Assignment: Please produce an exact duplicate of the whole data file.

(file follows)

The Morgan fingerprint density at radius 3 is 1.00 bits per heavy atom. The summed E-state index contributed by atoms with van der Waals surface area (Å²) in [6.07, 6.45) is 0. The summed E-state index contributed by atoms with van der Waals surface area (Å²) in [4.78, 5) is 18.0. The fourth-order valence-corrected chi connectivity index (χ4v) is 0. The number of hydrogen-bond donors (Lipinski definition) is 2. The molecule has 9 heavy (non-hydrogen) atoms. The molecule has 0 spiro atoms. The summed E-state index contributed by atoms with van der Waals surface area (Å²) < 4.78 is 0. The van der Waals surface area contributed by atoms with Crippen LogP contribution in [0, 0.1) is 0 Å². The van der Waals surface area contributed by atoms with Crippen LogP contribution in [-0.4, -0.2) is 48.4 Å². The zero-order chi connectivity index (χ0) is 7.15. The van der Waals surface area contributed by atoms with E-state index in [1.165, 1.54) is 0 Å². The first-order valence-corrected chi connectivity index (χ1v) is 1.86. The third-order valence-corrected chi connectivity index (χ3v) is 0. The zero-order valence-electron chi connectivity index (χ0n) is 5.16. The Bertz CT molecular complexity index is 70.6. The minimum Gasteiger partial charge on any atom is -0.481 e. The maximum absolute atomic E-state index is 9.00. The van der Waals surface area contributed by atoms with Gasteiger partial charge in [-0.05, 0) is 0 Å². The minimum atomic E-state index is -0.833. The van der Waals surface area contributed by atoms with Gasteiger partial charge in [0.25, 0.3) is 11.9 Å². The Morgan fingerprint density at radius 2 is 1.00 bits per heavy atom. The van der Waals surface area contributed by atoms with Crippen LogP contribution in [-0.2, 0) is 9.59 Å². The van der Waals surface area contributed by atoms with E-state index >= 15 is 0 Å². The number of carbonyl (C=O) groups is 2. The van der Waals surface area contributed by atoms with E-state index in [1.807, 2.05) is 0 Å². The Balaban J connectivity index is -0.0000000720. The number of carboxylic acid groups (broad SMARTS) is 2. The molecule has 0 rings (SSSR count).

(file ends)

The Morgan fingerprint density at radius 3 is 1.00 bits per heavy atom. The summed E-state index contributed by atoms with van der Waals surface area (Å²) in [6.07, 6.45) is 0. The summed E-state index contributed by atoms with van der Waals surface area (Å²) in [4.78, 5) is 18.0. The fourth-order valence-corrected chi connectivity index (χ4v) is 0. The number of hydrogen-bond donors (Lipinski definition) is 2. The molecule has 9 heavy (non-hydrogen) atoms. The molecule has 0 spiro atoms. The summed E-state index contributed by atoms with van der Waals surface area (Å²) < 4.78 is 0. The van der Waals surface area contributed by atoms with Crippen LogP contribution in [0, 0.1) is 0 Å². The van der Waals surface area contributed by atoms with Crippen LogP contribution in [-0.4, -0.2) is 48.4 Å². The zero-order chi connectivity index (χ0) is 7.15. The van der Waals surface area contributed by atoms with E-state index in [1.165, 1.54) is 0 Å². The first-order valence-corrected chi connectivity index (χ1v) is 1.86. The third-order valence-corrected chi connectivity index (χ3v) is 0. The zero-order valence-electron chi connectivity index (χ0n) is 5.16. The Bertz CT molecular complexity index is 70.6. The minimum Gasteiger partial charge on any atom is -0.481 e. The maximum absolute atomic E-state index is 9.00. The van der Waals surface area contributed by atoms with Gasteiger partial charge in [-0.05, 0) is 0 Å². The minimum atomic E-state index is -0.833. The van der Waals surface area contributed by atoms with Gasteiger partial charge in [0.25, 0.3) is 11.9 Å². The Morgan fingerprint density at radius 2 is 1.00 bits per heavy atom. The van der Waals surface area contributed by atoms with Crippen LogP contribution in [-0.2, 0) is 9.59 Å². The van der Waals surface area contributed by atoms with E-state index >= 15 is 0 Å². The number of carbonyl (C=O) groups is 2. The van der Waals surface area contributed by atoms with E-state index in [1.807, 2.05) is 0 Å². The Balaban J connectivity index is -0.0000000720. The number of carboxylic acid groups (broad SMARTS) is 2. The molecule has 0 rings (SSSR count).